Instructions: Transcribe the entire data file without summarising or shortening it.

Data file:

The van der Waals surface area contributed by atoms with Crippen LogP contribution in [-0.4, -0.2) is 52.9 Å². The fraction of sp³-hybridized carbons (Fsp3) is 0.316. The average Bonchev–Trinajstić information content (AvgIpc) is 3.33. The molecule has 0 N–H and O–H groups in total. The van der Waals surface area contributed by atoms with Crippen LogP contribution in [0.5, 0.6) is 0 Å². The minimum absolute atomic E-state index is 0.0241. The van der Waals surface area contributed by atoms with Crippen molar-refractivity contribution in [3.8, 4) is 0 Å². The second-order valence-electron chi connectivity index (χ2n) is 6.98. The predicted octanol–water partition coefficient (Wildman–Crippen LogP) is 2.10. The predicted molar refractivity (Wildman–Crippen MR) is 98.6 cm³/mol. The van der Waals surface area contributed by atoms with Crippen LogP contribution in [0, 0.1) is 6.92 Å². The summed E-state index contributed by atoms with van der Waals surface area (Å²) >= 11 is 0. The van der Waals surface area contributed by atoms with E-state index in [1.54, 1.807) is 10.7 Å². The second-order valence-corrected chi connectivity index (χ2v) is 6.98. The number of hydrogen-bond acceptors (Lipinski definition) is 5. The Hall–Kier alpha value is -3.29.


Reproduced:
The van der Waals surface area contributed by atoms with Crippen LogP contribution in [-0.4, -0.2) is 52.9 Å². The fraction of sp³-hybridized carbons (Fsp3) is 0.316. The average Bonchev–Trinajstić information content (AvgIpc) is 3.33. The molecule has 0 N–H and O–H groups in total. The van der Waals surface area contributed by atoms with Crippen LogP contribution in [0.5, 0.6) is 0 Å². The minimum absolute atomic E-state index is 0.0241. The van der Waals surface area contributed by atoms with Crippen molar-refractivity contribution in [3.8, 4) is 0 Å². The second-order valence-electron chi connectivity index (χ2n) is 6.98. The predicted octanol–water partition coefficient (Wildman–Crippen LogP) is 2.10. The predicted molar refractivity (Wildman–Crippen MR) is 98.6 cm³/mol. The van der Waals surface area contributed by atoms with Crippen LogP contribution in [0, 0.1) is 6.92 Å². The summed E-state index contributed by atoms with van der Waals surface area (Å²) >= 11 is 0. The van der Waals surface area contributed by atoms with E-state index in [1.54, 1.807) is 10.7 Å². The second-order valence-corrected chi connectivity index (χ2v) is 6.98. The number of hydrogen-bond acceptors (Lipinski definition) is 5. The Hall–Kier alpha value is -3.29.